Simplified Scientific


Aquarian Age Stories
for Children

Lucile Meets the
Thought Fairies
by Myrtle Hill Leach


   A love for children, combined with a sensitivity to the deeper truths of life, enabled the authors of these stories, which have been published over a period of years in Rays from the Rose Cross, to express in an appealing way many phases of the wisdom of Nature. To these friends we gratefully dedicate Aquarian Age Stories for Children.

   Many boys and girls are aware of the "little people'' and other forces of Nature mentioned in these stories. Many others, we hope, will be encouraged to become acquainted with them through reading this little volume.

  Lucile and Anne were cousins. Lucile was visiting at Anne's house, and what a good time they were having! Anne was two years older than Lucile and taller and stronger. But she was very kind to her younger cousin. The largest apple, the juiciest peach, and the cake with the most frosting on it always went to Lucile. Lucile rode Anne 's pony and played with her dolls and dishes. Even when she broke one of Anne's tiny china plates, Anne was not cross.

   But at last Lucile and Anne quarreled. They wanted to play school, but each thought she should be the teacher. Anne thought that she should be teacher because she was the older, and Lucile thought that she should be teacher because well, just because.

   So they quarreled. And Anne lay in the soft grass under the apple tree and cried herself to sleep. And Lucile lay in the soft grass under the peach tree and thought angry, wicked thoughts about Anne.

   Suddenly she was startled to see a great crowd of tiny ugly, dwarfed, crooked creatures standing all around her. They were all grinning at her, and she hid her face in terror. The most hideous creature of all, who seemed to be the leader, spoke to her in a harsh, rasping voice:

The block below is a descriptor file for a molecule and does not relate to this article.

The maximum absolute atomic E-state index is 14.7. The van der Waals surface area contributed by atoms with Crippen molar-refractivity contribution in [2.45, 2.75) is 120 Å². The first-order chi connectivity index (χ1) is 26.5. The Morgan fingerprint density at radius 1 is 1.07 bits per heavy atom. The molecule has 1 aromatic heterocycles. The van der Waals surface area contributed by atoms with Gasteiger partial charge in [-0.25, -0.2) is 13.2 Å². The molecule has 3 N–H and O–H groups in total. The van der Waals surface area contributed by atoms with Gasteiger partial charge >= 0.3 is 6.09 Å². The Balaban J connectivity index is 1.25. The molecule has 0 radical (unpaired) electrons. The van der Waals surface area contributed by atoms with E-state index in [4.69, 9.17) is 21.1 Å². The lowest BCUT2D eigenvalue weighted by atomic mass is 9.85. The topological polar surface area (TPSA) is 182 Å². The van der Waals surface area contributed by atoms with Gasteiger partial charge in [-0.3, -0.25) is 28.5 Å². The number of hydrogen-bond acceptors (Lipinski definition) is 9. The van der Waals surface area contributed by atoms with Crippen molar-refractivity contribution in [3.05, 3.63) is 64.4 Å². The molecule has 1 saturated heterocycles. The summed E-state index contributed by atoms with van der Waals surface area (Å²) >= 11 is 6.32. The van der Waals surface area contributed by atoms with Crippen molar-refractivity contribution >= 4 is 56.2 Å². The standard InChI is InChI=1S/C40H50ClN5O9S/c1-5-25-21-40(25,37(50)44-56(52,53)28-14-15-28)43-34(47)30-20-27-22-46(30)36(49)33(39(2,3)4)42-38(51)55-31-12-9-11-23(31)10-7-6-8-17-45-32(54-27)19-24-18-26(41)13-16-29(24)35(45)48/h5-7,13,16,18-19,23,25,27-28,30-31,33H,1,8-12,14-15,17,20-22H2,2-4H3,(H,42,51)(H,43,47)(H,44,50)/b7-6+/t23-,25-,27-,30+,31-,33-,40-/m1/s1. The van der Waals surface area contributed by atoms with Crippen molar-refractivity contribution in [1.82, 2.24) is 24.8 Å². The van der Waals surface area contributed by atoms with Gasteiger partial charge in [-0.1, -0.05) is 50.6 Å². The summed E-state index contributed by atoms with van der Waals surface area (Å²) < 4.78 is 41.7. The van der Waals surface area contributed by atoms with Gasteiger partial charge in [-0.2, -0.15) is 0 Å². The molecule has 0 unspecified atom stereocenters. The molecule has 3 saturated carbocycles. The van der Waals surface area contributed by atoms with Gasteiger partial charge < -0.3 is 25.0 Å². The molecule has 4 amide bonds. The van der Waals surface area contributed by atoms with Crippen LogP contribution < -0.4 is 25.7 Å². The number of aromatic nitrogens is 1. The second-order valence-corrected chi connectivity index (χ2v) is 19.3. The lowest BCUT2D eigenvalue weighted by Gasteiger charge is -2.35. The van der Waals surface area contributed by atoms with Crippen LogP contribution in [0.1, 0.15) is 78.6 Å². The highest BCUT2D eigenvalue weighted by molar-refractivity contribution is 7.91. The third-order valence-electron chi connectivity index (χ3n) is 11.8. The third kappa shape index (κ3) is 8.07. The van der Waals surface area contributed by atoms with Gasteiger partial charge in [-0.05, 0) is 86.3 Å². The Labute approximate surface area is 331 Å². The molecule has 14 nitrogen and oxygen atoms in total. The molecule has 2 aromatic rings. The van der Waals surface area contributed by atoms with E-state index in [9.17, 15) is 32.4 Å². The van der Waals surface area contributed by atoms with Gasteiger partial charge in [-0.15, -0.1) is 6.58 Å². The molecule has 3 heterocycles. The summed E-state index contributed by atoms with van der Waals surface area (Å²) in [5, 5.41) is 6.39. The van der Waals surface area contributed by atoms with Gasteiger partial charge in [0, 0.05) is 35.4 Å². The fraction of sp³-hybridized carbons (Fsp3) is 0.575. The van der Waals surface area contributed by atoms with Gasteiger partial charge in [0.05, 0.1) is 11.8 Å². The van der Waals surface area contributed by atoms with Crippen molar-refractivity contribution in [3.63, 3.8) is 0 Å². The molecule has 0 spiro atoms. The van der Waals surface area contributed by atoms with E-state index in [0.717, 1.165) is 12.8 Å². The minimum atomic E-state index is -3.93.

"We are the Hate Fairies, Lucile," he said. "It is our work to carry hate thoughts and angry, unkind thoughts from one person to another. We have had to work very hard this afternoon carrying that kind of thoughts from you to Anne and from Anne to you. You are now going to the land of the Hate Fairies, and there you must live until you find the way out."

   Lucile tried to scream and run away, but she could not, and felt herself being carried along by the mob of dark, grinning creatures. They entered a dark cave which seemed to be in the heart of the earth. The air inside the cave was cold and damp, and Lucile shivered and wished she could see one little ray of sunshine. There was no light at all in the cave, but Lucile could see the white faces of sick people gleaming in the darkness.

   "People who dwell in the land of hate and anger are usually ill," said the leader, who was standing close to Lucile. "And they weep, you see. They are never happy."

   "Will I get sick and miserable like these people?" asked Lucile fearfully.

   "If you stay here long you will," answered the leader. "And the longer you stay, the harder it is to find the way out. This cave keeps getting deeper and blacker and farther from sunshine and health and happiness."

   "Oh, dear!" cried Lucile, and then a very wicked and hideous fairy stepped close to her for she was thinking, "Well, maybe Anne will have to come here, too, and then she will be sick and unhappy, and I will be glad."